Contributed by Ugly
On Wednesday 19 April, the Australian Unemployed Workers’ Union observed commemorations around Australia to mark a year since the death of Josh Park-Fing, who died form an accident, after being put to work in a dangerous situation.
Josh was sent to his death, by being forced into a work for the dole scheme and pushed to do work he was not qualified to do. A recent government report found that 36% of Work for the Dole sites do not meet basic safety standards.
In addition to putting individuals in physical danger, work for the dole programs do not provide a path into employment. In a 90-page academic evaluation (2015) of the program by the Australian National University’s Social Research Centre concluded that participation had little effect on the prospect of finding a job.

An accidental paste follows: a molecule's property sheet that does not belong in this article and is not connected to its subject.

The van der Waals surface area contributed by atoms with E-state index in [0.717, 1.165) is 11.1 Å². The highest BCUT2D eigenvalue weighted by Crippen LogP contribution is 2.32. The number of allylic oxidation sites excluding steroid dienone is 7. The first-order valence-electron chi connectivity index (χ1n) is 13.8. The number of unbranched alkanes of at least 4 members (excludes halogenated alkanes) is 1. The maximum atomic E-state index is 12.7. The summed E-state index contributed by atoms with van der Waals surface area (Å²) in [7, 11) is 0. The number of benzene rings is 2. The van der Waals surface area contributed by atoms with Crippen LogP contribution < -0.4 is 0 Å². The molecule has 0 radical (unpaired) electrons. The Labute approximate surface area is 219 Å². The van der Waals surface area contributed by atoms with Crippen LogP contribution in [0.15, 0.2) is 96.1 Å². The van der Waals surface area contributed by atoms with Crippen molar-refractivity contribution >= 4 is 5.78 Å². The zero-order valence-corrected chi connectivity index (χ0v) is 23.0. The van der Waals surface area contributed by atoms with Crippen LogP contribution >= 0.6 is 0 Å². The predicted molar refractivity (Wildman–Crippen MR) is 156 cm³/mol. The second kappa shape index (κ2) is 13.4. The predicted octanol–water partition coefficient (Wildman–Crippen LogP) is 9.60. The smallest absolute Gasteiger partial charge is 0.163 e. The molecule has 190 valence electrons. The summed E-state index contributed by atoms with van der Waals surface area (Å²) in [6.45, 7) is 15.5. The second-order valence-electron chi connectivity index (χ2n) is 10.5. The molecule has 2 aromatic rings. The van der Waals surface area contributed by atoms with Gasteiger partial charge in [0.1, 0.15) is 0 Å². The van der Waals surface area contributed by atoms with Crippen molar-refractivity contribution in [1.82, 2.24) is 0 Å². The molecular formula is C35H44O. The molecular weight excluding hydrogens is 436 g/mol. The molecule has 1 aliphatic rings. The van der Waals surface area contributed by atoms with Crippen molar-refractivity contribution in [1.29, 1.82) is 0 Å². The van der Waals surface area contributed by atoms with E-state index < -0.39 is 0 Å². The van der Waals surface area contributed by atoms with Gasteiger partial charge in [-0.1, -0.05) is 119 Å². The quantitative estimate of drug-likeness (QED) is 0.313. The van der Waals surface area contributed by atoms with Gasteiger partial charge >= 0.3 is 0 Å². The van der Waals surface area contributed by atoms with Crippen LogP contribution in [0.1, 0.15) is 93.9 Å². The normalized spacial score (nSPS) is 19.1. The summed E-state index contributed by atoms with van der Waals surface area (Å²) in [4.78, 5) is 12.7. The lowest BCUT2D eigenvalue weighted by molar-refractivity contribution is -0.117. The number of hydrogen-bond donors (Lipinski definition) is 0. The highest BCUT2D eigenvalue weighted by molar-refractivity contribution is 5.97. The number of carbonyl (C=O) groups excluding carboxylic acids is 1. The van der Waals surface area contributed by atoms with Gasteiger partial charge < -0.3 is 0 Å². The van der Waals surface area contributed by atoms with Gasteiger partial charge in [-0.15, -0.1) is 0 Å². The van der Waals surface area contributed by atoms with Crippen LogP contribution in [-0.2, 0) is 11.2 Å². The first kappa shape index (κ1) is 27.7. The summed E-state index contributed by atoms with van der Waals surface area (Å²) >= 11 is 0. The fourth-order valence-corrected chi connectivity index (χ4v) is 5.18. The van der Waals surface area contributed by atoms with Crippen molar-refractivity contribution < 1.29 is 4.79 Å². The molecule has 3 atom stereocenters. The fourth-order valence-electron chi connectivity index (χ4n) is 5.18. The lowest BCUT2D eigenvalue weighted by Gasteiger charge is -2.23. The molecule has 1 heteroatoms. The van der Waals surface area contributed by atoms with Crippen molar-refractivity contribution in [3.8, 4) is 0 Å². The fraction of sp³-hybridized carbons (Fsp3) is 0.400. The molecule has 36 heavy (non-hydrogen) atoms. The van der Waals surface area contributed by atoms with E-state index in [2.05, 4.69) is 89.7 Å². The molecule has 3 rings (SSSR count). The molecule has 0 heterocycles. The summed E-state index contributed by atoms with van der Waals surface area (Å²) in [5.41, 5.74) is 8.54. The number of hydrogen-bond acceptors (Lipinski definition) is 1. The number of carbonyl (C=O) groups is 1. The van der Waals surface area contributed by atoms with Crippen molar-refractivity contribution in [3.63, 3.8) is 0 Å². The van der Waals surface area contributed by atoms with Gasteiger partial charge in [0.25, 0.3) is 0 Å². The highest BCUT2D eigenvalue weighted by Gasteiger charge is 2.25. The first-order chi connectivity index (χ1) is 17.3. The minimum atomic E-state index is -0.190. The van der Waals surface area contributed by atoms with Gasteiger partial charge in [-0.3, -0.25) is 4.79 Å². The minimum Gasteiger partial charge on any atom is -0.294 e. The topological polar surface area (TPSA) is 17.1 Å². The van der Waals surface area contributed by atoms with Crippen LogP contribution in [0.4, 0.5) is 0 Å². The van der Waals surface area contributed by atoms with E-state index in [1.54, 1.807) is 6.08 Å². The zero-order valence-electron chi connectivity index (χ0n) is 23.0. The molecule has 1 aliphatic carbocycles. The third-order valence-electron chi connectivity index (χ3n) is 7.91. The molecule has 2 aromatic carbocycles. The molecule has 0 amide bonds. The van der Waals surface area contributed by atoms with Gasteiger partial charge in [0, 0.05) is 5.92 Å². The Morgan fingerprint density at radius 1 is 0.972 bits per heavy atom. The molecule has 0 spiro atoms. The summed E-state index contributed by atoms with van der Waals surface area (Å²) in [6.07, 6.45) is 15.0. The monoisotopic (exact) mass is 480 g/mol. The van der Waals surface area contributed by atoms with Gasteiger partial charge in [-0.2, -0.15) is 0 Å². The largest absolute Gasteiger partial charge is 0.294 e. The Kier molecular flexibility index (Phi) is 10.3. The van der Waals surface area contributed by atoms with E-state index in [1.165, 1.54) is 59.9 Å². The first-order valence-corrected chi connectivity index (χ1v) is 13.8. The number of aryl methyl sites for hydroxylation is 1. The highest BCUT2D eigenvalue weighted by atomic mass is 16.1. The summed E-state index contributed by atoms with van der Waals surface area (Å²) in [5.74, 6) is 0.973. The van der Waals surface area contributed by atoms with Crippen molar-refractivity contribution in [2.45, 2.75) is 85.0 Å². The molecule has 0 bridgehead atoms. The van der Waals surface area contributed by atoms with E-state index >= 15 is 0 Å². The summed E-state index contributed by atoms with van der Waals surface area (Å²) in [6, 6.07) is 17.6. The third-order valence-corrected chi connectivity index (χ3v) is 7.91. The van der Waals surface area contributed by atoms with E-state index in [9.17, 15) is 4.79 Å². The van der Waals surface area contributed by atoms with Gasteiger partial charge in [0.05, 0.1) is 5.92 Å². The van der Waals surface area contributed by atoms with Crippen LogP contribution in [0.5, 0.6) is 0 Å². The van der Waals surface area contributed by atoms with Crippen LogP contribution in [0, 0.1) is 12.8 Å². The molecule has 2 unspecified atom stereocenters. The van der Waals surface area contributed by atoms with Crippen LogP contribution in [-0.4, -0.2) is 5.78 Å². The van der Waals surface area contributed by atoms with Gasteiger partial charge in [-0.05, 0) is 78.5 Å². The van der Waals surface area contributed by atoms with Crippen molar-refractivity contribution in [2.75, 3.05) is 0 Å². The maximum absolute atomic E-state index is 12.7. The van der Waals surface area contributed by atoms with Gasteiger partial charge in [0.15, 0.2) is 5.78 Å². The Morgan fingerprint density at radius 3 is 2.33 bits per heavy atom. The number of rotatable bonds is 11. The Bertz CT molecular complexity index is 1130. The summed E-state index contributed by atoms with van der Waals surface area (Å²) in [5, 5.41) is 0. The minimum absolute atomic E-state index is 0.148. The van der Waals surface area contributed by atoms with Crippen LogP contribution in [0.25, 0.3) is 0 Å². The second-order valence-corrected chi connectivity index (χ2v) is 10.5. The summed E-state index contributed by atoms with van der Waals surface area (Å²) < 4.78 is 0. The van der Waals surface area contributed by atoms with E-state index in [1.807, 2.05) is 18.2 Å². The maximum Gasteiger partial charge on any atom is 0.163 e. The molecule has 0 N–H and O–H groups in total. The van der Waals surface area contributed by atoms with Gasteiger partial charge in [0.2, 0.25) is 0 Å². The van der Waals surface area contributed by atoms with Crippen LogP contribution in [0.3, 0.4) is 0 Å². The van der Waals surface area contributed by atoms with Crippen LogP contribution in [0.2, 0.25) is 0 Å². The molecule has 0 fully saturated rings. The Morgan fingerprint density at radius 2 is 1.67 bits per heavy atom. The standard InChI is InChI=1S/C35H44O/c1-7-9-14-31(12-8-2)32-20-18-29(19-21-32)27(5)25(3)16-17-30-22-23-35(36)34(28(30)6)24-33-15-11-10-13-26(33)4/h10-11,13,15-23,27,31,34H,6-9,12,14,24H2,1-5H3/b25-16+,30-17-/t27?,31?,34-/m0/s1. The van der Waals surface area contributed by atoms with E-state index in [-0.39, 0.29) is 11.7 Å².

There are very good reasons for this. The program does not increase the quantity of available jobs. Nor does it provide proper skills training, a problem compounded by poor supervision of what occurs in the workplace. The programs are short-term with no organised link into the workforce.
However, work for the dole does contribute to the hoops and pressure put on individuals, and this in turn, leads to a larger number being denied Centrelink payments than would otherwise be the case. Given that work for the dole is imposed on those under 30, putting them in a situation where they have no income, is certain to breed anger and recruits into a lifestyle of crime. Our young need hope and a helping hand in times of difficulty. They don’t need to be pilloried.
Work for the dole provides a source of cheap labour for uncaring employers. Participants are often made to carry out menial tasks. Because of lack of experience and departmental supervision, many don’t know how to respond and where to turn to, when they are abused.
Josh Park-Fing was put in this position. How many more victims will there be before work for the dole is finally ended?